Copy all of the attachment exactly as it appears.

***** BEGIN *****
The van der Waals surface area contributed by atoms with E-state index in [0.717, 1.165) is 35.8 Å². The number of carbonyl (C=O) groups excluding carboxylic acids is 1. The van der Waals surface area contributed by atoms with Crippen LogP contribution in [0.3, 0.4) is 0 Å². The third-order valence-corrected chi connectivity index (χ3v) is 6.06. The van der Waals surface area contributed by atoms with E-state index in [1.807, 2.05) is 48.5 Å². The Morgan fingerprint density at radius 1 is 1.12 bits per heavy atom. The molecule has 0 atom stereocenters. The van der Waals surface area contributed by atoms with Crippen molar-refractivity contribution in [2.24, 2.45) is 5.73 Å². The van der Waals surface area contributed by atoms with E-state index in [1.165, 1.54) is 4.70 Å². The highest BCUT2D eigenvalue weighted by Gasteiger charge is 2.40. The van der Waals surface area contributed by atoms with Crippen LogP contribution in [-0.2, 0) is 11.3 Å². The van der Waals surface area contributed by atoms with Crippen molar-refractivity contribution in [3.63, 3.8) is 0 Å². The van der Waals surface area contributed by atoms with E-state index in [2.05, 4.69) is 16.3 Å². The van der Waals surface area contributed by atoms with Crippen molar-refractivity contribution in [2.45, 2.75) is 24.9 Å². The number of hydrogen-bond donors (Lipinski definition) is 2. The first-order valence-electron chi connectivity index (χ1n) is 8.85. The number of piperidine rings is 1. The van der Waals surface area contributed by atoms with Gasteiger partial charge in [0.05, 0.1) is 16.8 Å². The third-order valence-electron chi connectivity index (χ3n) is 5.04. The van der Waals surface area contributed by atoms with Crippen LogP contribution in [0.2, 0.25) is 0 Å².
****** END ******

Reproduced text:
The van der Waals surface area contributed by atoms with E-state index in [0.717, 1.165) is 35.8 Å². The number of carbonyl (C=O) groups excluding carboxylic acids is 1. The van der Waals surface area contributed by atoms with Crippen LogP contribution in [0.3, 0.4) is 0 Å². The third-order valence-corrected chi connectivity index (χ3v) is 6.06. The van der Waals surface area contributed by atoms with E-state index in [1.807, 2.05) is 48.5 Å². The Morgan fingerprint density at radius 1 is 1.12 bits per heavy atom. The molecule has 0 atom stereocenters. The van der Waals surface area contributed by atoms with Crippen molar-refractivity contribution in [2.24, 2.45) is 5.73 Å². The van der Waals surface area contributed by atoms with E-state index in [1.165, 1.54) is 4.70 Å². The highest BCUT2D eigenvalue weighted by Gasteiger charge is 2.40. The van der Waals surface area contributed by atoms with Crippen LogP contribution in [-0.2, 0) is 11.3 Å². The van der Waals surface area contributed by atoms with Crippen molar-refractivity contribution in [3.63, 3.8) is 0 Å². The van der Waals surface area contributed by atoms with E-state index in [2.05, 4.69) is 16.3 Å². The van der Waals surface area contributed by atoms with Crippen molar-refractivity contribution in [2.45, 2.75) is 24.9 Å². The number of hydrogen-bond donors (Lipinski definition) is 2. The first-order valence-electron chi connectivity index (χ1n) is 8.85. The number of piperidine rings is 1. The van der Waals surface area contributed by atoms with Gasteiger partial charge in [0.05, 0.1) is 16.8 Å². The third-order valence-electron chi connectivity index (χ3n) is 5.04. The van der Waals surface area contributed by atoms with Crippen LogP contribution in [0.2, 0.25) is 0 Å².